Cv joints

I own a '98 Plymouth Voyager, with 155,000 miles.

I have a vibration I think in the front end which starts at about 52 mph, peaks at 55mph, then dwindles down a little by 60mph, but never really goes away beyond that. It afeels like worn shocks. But as far as I can tell the shocks are ok. Hitting a bump does not initiate the problem. Only speed.

Last year I was told I had bad tires, Goodyears, they have flat spots on all four of them. So I went for the big $ and bought new Michlens. Had them rebalanced 3x so far, and the problem does not go away.

My meachanic suggested cv joints may be bad. The boots look fine, and no noises are being made. Last fall I took the tires and brakes off the car blocked up the front end, Put the trans in gear. Same result, vibration starts at 52 mph. AAMCo man(friend) said I could not tell by doing that.

Any suggestions? I Feel the car is worth repairing.

You might have a bent or out of balance long shaft,(RHS).
Check the inner CV joints for play.
And had it been on Acceleration I might have suggested checking engine mounts as well.
I don’t know is the crank end pully includes a damper, Does it vibrate only when the shafts are rotating or with engine rpm.

You might try your idea again with one wheel chocked, then the other and see if there is a difference between sides.

Also move the wheel front to back, JIC you have a buckeled wheel.

and you could also check with the brake disks removed see how it goes.
If spinning the wheels with one wheel chocked, remember 30 on the clock is 60 at the wheel end.

First off, if you haven’t replaced the struts on your van, you’re way past due. In addition to a lousy ride, bad struts result in flat spots on tires. That happens because the struts can’t keep the tires on the road, They bounce and as they do that, they wear rubber away. Read this great article on the importance of struts.

As for the CV joint…it could cause a vibration. But you’re wasting your time replacing a CV joint if you plan on leaving the worn struts in place.

I’m a retired ASE Master/L-1 Technician. I still keep current with the latest automotive technology. Visit my blog for cool articles and TSB’s:

I have been told that a worn inner CV joint could cause vibration, but so could bad struts, or a alignment problem.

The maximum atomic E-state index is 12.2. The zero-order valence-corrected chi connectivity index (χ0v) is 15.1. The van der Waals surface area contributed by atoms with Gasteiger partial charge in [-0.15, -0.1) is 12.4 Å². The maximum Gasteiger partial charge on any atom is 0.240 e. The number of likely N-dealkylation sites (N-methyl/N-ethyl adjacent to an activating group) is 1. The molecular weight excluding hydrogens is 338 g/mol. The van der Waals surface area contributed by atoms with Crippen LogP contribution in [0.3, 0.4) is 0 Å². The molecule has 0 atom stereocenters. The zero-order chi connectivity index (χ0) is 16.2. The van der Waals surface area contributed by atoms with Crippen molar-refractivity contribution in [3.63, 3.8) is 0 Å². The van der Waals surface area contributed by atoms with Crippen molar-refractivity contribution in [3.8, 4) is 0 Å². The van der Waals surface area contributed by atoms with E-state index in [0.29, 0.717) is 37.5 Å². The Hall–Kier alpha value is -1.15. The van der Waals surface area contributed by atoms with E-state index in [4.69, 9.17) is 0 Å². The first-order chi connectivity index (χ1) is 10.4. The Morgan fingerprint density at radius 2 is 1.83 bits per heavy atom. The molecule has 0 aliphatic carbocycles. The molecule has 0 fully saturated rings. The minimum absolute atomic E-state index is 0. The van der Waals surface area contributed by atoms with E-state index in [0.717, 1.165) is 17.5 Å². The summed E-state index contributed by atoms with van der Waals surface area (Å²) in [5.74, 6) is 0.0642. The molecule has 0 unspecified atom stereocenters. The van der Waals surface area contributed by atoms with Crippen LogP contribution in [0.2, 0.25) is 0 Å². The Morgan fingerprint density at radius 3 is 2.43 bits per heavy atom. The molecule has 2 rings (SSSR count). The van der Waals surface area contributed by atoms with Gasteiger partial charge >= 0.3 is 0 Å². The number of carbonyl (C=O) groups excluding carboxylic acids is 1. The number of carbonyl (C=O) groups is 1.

The problem started in the first sentence “I own a '98 Plymouth Voyager” When I saw they were offering the lifetime warranty on drivetrain systems sold on the new cars my immediate thought was “Well, they will be out of business in a few years.” I never went to school to be a mechanic yet that is my profession and the business that I own. I owe all my experence and gratitude to Dodge, my first car, I never had enough money to get it fixed and was forced to do it myself, just about every other day. I’ve owned five chrysler products all with very bad results. I have found the most important tool to own pertaining to Chrysler cars and trucks, a cell phone to call some one to pick you up. Sorry for the rant, back to the question. With that amount of miles a lot is possible. The torque converter could have a build up inside of it causing it to be out of balance, worn inner cv joints will cause a vibration but usually under accelleration once at a maintained speed the vibration will decrease or go away. Worn outer cv joints will cause a vibration in worn to the extent that it is out of balance. Same thing goes with wheel bearings and the even the transaxle differental. In most cased a bad wheel bearing woul dbe heard as a groaning rumbling sound and increases and decreases as weight is shifted while turning left or right. Samething goes for outer cv joints you nomally hear clicking sound in sharp turns as in parking lot manuvers, or as you firmly hold the brake putting the van in gear from reverse to drive you amy hear a sound like knuckles cracking. As stated before by another post a slightly bent half shaft could also cause vibration. I’d presume the van is not an AWD? Some tests you can try is jack up the right side of the van keep the tire on and put it in to gear, (turn off the traction control if you have it) accellerate slowly to about 25-40 mph do you feel the vibration? do the same test to the opposite side do you feel the vibration? If the vibration is felt on both tests the problem is more then likely internal to the transmission. If felt only on one side inspect the wheel bearing if the bearing is good replace the axle. It may be necessary to compress the suspension a little bit by placing a block or another object under the control arm so the axle isn’t stressed by the suspension being fully extended. One more test run the van in neutral at about 1800-2500rpms is the vibration felt? if so it in in the engine, torque converter or possibly the transmission oil pump or main shaft.